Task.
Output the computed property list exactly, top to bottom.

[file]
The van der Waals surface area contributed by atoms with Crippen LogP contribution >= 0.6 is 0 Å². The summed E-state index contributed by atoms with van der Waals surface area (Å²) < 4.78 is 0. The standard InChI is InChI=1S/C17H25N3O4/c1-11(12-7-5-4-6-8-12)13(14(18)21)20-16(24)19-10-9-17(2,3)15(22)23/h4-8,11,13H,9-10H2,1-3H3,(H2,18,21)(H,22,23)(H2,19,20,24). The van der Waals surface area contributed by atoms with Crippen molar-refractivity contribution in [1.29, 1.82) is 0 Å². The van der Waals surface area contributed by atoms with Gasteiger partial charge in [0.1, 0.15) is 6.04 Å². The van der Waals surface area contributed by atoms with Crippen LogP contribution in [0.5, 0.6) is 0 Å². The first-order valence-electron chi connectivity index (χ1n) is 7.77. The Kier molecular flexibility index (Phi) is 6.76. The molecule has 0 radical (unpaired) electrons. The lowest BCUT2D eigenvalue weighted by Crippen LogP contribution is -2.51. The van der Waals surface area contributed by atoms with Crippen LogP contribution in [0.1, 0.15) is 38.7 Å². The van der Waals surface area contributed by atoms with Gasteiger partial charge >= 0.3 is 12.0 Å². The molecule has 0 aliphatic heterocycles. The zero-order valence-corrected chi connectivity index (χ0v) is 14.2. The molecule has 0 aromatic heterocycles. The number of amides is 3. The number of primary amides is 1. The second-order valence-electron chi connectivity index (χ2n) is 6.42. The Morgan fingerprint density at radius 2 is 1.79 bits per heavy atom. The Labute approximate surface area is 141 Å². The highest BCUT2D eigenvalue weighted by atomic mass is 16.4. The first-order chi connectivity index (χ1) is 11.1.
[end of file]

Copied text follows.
The van der Waals surface area contributed by atoms with Crippen LogP contribution >= 0.6 is 0 Å². The summed E-state index contributed by atoms with van der Waals surface area (Å²) < 4.78 is 0. The standard InChI is InChI=1S/C17H25N3O4/c1-11(12-7-5-4-6-8-12)13(14(18)21)20-16(24)19-10-9-17(2,3)15(22)23/h4-8,11,13H,9-10H2,1-3H3,(H2,18,21)(H,22,23)(H2,19,20,24). The van der Waals surface area contributed by atoms with Crippen molar-refractivity contribution in [1.29, 1.82) is 0 Å². The van der Waals surface area contributed by atoms with Gasteiger partial charge in [0.1, 0.15) is 6.04 Å². The van der Waals surface area contributed by atoms with Crippen LogP contribution in [0.5, 0.6) is 0 Å². The first-order valence-electron chi connectivity index (χ1n) is 7.77. The Kier molecular flexibility index (Phi) is 6.76. The molecule has 0 radical (unpaired) electrons. The lowest BCUT2D eigenvalue weighted by Crippen LogP contribution is -2.51. The van der Waals surface area contributed by atoms with Crippen LogP contribution in [0.1, 0.15) is 38.7 Å². The van der Waals surface area contributed by atoms with Gasteiger partial charge >= 0.3 is 12.0 Å². The molecule has 0 aliphatic heterocycles. The zero-order valence-corrected chi connectivity index (χ0v) is 14.2. The molecule has 0 aromatic heterocycles. The number of amides is 3. The number of primary amides is 1. The second-order valence-electron chi connectivity index (χ2n) is 6.42. The Morgan fingerprint density at radius 2 is 1.79 bits per heavy atom. The Labute approximate surface area is 141 Å². The highest BCUT2D eigenvalue weighted by atomic mass is 16.4. The first-order chi connectivity index (χ1) is 11.1.